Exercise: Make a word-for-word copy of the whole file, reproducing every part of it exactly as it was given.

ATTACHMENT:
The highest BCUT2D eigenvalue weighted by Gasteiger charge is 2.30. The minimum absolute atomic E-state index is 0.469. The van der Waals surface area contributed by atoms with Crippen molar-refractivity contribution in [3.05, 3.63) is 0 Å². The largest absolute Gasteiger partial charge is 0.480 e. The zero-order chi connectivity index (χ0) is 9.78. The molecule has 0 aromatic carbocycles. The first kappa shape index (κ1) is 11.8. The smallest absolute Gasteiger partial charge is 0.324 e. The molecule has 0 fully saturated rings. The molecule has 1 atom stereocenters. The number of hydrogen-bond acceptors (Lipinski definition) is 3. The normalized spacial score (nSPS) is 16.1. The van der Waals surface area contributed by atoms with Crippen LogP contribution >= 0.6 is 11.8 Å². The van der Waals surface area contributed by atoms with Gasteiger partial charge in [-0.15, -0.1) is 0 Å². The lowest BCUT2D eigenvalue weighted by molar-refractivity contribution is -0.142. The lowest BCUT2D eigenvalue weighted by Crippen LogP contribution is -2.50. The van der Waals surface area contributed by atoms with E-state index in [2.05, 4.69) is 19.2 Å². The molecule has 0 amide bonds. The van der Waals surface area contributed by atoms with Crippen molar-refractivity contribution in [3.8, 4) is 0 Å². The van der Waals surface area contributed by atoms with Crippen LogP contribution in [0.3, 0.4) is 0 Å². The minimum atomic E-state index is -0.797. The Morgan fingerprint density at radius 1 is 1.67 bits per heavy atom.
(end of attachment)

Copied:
The highest BCUT2D eigenvalue weighted by Gasteiger charge is 2.30. The minimum absolute atomic E-state index is 0.469. The van der Waals surface area contributed by atoms with Crippen molar-refractivity contribution in [3.05, 3.63) is 0 Å². The largest absolute Gasteiger partial charge is 0.480 e. The zero-order chi connectivity index (χ0) is 9.78. The molecule has 0 aromatic carbocycles. The first kappa shape index (κ1) is 11.8. The smallest absolute Gasteiger partial charge is 0.324 e. The molecule has 0 fully saturated rings. The molecule has 1 atom stereocenters. The number of hydrogen-bond acceptors (Lipinski definition) is 3. The normalized spacial score (nSPS) is 16.1. The van der Waals surface area contributed by atoms with Crippen LogP contribution >= 0.6 is 11.8 Å². The van der Waals surface area contributed by atoms with Gasteiger partial charge in [-0.15, -0.1) is 0 Å². The lowest BCUT2D eigenvalue weighted by molar-refractivity contribution is -0.142. The lowest BCUT2D eigenvalue weighted by Crippen LogP contribution is -2.50. The van der Waals surface area contributed by atoms with E-state index in [2.05, 4.69) is 19.2 Å². The molecule has 0 amide bonds. The van der Waals surface area contributed by atoms with Crippen molar-refractivity contribution in [3.8, 4) is 0 Å². The van der Waals surface area contributed by atoms with Crippen LogP contribution in [0.3, 0.4) is 0 Å². The minimum atomic E-state index is -0.797. The Morgan fingerprint density at radius 1 is 1.67 bits per heavy atom.